We managed to get this view on a return visit in late July 2020, which indicated to us that the waterfall did have some staying power even though its volume was diminished compared to our late April 2017 visit.

Authorities

Cascade Falls resides in the town of Ouray in San Miguel County, Colorado. It is administered by the town of Ouray. For information or inquiries about the area as well as current conditions, visit their website.

Ouray_Overlook_013_07242020 - On a return visit to Ouray in late July 2020, we managed to get a glimpse of Cascade Falls from the Ouray Overlook
Ouray_Overlook_020_07242020 - Even more contextual look at where Cascade Falls was compared to the rest of Ouray as seen from the Ouray Overlook
Cascade_Falls_Ouray_006_04172017 - The trailhead parking for the Cascade Falls Park, where you can already start to see the Cascade Falls. This photo and the rest of the photos in this gallery came from our first visit back in late April 2017
Cascade_Falls_Ouray_002_04172017 - Looking back from the trailhead parking for Cascade Falls towards the unpaved 8th Ave and imposing mountain on the opposite side of the valley
Cascade_Falls_Ouray_009_04172017 - Tahia starting on the wide and open trail leading up to Cascade Falls
Cascade_Falls_Ouray_013_04172017 - This was the concrete flume or gutter at the start of the Cascade Falls hike that was built for flash flood debris and damage control
Cascade_Falls_Ouray_015_04172017 - This was the viewpoint of Cascade Falls, which was also next to a bridge as well as a trail junction with the Perimeter Trail
Cascade_Falls_Ouray_017_04172017 - Contextual view of the Lower Cascade Falls as seen from the viewpoint
Cascade_Falls_Ouray_019_04172017 - More focused look at the Lower Cascade Falls as seen from the viewpoint
Cascade_Falls_Ouray_026_04172017 - Looking upstream along Cascade Creek towards the falls from the bridge while showing the rocky terrain of its creek bed
Cascade_Falls_Ouray_027_04172017 - Looking back at the Perimeter Trail which we chose not to take
Cascade_Falls_Ouray_029_04172017 - After crossing the bridge over the creek, Tahia continued on the trail leading right up to the base of Cascade Falls
Cascade_Falls_Ouray_031_04172017 - Tahia continuing up the steps on the way up to the Lower Cascade Falls
Cascade_Falls_Ouray_032_04172017 - Tahia approaching the base of Cascade Falls
Cascade_Falls_Ouray_035_04172017 - Looking right up at the Lower Cascade Falls from its base. Notice the squarish opening on the lower right side of this photo
Cascade_Falls_Ouray_044_04172017 - Looking up towards the brink of Cascade Falls from its base, where that squarish opening across the creek looks even more prominent. I believe that must have been one of the many mines in this part of Southwestern Colorado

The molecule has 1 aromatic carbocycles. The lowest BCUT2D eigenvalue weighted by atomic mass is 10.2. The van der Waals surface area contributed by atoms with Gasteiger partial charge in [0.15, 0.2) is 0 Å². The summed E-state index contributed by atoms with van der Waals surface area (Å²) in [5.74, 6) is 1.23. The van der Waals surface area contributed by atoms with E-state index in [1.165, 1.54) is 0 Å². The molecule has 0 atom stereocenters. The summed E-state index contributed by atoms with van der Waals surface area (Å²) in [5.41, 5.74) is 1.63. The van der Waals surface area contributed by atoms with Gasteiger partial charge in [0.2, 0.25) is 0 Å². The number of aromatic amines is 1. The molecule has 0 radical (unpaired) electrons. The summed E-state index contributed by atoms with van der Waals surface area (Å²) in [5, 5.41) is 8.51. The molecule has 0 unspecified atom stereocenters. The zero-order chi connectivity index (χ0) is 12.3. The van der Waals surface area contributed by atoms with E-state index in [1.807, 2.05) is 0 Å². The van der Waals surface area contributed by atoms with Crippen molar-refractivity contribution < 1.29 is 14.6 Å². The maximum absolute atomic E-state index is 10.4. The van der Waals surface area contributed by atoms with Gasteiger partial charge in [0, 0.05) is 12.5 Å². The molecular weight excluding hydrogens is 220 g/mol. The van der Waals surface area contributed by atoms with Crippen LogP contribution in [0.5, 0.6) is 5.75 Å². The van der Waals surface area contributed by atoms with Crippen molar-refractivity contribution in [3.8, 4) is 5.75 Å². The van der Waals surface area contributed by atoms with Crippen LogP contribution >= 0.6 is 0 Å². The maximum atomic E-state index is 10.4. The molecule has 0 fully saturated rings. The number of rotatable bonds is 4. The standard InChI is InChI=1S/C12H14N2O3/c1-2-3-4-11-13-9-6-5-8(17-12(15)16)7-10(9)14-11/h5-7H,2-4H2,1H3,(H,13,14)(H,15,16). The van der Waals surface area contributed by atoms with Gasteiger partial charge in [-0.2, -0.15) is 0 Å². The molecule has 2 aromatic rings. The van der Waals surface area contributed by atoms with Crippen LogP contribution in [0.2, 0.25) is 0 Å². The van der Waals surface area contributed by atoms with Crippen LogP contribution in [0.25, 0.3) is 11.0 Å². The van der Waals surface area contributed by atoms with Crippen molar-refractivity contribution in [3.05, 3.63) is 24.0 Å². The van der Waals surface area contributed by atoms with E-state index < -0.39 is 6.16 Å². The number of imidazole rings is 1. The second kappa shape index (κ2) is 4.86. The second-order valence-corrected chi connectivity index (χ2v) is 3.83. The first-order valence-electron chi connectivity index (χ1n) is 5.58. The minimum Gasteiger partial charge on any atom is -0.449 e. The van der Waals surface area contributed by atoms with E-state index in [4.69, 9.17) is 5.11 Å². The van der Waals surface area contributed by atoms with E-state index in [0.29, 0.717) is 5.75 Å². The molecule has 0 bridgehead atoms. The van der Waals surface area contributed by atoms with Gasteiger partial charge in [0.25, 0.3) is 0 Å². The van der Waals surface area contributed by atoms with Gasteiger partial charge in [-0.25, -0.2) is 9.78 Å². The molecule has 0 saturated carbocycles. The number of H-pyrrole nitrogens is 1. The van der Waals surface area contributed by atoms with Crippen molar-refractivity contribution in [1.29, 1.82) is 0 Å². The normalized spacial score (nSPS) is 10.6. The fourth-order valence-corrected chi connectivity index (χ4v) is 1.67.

Cascade_Falls_Ouray_046_04172017 - Looking at some sort of tunnel or mine shaft or something, which was next to the base of Lower Cascade Falls
Cascade_Falls_Ouray_052_04172017 - Tahia and Julie making their way back to the trailhead after having their fill of Cascade Falls
Cascade_Falls_Ouray_054_04172017 - Context of the bridge over the creek and the lookout on the other side of it as we were returning from the base of the Lower Cascade Falls

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Cascade Falls was in the town of Ouray.

Once we got to the town, we continued along Hwy 550 (Main Street) before heading east on 8th Ave.

Cascade_Falls_Ouray_008_04172017 - Looking back towards the unpaved 8th Avenue from the trailhead parking at the Cascade Falls Park in Ouray
Looking back towards the unpaved 8th Avenue from the trailhead parking at the Cascade Falls Park in Ouray

The pavement ended on 8th Ave and we had to drive uphill on the fairly steep road (it may require using lower gear) leading up a quarter-mile to Cascade Falls Park.

For context, Ouray was about 50 miles (a little over an hour’s drive) northeast of Telluride (though it was far less distance as the crow flies). Ouray was also 71 miles (under 2 hours drive) north of Durango, 97 miles (about 2 hours drive) southeast of Grand Junction, 301 miles (under 6 hours drive) southwest of Denver, 150 miles (about 3 hours drive) east of Moab, Utah, and 286 miles (over 5 hours drive) northwest of Albuquerque, New Mexico.

Sweep checking out the falls from a viewing area near a footbridge that was downstream from the end of the trail


Sweep checking out the falls from the very end of the trail including a brief inspection of an apparent tunnel or mine entrance by the falls


Broad sweep of the Ouray Overlook with a distant look at Cascade Falls

Trip Planning Resources


Tagged with: ouray, colorado, switzerland, rocky mountains, waterfall



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Johnny Cheng is the founder of the World of Waterfalls and author of A Guide to New Zealand Waterfalls. Over the last 2 decades, he has visited thousands of waterfalls in over 40 countries around the world and nearly 40 states in the USA.